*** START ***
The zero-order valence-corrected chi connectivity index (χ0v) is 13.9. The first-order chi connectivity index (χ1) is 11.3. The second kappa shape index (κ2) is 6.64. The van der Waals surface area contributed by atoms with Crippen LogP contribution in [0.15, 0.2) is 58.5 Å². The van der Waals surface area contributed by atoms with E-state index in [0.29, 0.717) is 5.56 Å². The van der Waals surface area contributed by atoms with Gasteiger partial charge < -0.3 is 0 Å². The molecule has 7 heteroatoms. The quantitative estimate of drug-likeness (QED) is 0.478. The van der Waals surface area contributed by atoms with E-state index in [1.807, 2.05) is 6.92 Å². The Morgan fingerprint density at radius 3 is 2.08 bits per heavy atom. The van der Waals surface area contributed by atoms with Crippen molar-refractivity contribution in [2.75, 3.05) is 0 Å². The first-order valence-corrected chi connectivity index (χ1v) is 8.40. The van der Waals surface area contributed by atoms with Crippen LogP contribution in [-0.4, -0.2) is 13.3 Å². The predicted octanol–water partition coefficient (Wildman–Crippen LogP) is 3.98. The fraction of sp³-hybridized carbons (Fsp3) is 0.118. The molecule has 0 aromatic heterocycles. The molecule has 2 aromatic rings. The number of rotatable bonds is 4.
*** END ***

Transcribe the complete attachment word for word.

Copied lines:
The zero-order valence-corrected chi connectivity index (χ0v) is 13.9. The first-order chi connectivity index (χ1) is 11.3. The second kappa shape index (κ2) is 6.64. The van der Waals surface area contributed by atoms with Crippen LogP contribution in [0.15, 0.2) is 58.5 Å². The van der Waals surface area contributed by atoms with E-state index in [0.29, 0.717) is 5.56 Å². The van der Waals surface area contributed by atoms with Gasteiger partial charge < -0.3 is 0 Å². The molecule has 7 heteroatoms. The quantitative estimate of drug-likeness (QED) is 0.478. The van der Waals surface area contributed by atoms with E-state index in [1.807, 2.05) is 6.92 Å². The Morgan fingerprint density at radius 3 is 2.08 bits per heavy atom. The van der Waals surface area contributed by atoms with Crippen molar-refractivity contribution in [2.75, 3.05) is 0 Å². The first-order valence-corrected chi connectivity index (χ1v) is 8.40. The van der Waals surface area contributed by atoms with Crippen LogP contribution in [-0.4, -0.2) is 13.3 Å². The predicted octanol–water partition coefficient (Wildman–Crippen LogP) is 3.98. The fraction of sp³-hybridized carbons (Fsp3) is 0.118. The molecule has 0 aromatic heterocycles. The molecule has 2 aromatic rings. The number of rotatable bonds is 4.